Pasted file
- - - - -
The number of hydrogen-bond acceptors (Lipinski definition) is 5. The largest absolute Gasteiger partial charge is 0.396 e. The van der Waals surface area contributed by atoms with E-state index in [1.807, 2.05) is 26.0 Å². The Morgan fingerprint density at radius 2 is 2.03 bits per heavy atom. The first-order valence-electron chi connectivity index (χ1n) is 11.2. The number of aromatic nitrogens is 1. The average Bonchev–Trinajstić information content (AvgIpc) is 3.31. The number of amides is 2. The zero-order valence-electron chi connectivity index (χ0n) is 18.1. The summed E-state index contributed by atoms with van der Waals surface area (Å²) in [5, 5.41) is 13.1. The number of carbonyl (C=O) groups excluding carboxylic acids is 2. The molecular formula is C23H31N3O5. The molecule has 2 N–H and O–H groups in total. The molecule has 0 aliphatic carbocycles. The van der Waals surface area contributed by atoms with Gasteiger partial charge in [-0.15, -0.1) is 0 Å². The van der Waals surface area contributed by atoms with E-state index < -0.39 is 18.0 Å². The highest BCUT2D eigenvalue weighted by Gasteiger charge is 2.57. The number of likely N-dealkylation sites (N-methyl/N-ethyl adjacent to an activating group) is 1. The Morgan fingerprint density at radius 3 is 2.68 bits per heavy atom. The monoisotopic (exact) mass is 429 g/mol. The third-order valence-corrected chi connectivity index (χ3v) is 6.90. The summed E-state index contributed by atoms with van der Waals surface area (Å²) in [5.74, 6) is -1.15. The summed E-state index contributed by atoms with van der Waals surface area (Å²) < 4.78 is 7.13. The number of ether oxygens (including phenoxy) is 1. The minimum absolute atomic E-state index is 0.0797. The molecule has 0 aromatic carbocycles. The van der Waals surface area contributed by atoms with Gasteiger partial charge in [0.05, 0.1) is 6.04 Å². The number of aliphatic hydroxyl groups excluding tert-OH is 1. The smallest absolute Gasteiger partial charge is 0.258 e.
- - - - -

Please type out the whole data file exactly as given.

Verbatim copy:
The number of hydrogen-bond acceptors (Lipinski definition) is 5. The largest absolute Gasteiger partial charge is 0.396 e. The van der Waals surface area contributed by atoms with E-state index in [1.807, 2.05) is 26.0 Å². The Morgan fingerprint density at radius 2 is 2.03 bits per heavy atom. The first-order valence-electron chi connectivity index (χ1n) is 11.2. The number of aromatic nitrogens is 1. The average Bonchev–Trinajstić information content (AvgIpc) is 3.31. The number of amides is 2. The zero-order valence-electron chi connectivity index (χ0n) is 18.1. The summed E-state index contributed by atoms with van der Waals surface area (Å²) in [5, 5.41) is 13.1. The number of carbonyl (C=O) groups excluding carboxylic acids is 2. The molecular formula is C23H31N3O5. The molecule has 2 N–H and O–H groups in total. The molecule has 0 aliphatic carbocycles. The van der Waals surface area contributed by atoms with Gasteiger partial charge in [-0.15, -0.1) is 0 Å². The van der Waals surface area contributed by atoms with E-state index < -0.39 is 18.0 Å². The highest BCUT2D eigenvalue weighted by Gasteiger charge is 2.57. The number of likely N-dealkylation sites (N-methyl/N-ethyl adjacent to an activating group) is 1. The Morgan fingerprint density at radius 3 is 2.68 bits per heavy atom. The monoisotopic (exact) mass is 429 g/mol. The third-order valence-corrected chi connectivity index (χ3v) is 6.90. The summed E-state index contributed by atoms with van der Waals surface area (Å²) in [5.74, 6) is -1.15. The summed E-state index contributed by atoms with van der Waals surface area (Å²) < 4.78 is 7.13. The number of ether oxygens (including phenoxy) is 1. The minimum absolute atomic E-state index is 0.0797. The molecule has 0 aromatic carbocycles. The van der Waals surface area contributed by atoms with Gasteiger partial charge in [0.05, 0.1) is 6.04 Å². The number of aliphatic hydroxyl groups excluding tert-OH is 1. The smallest absolute Gasteiger partial charge is 0.258 e.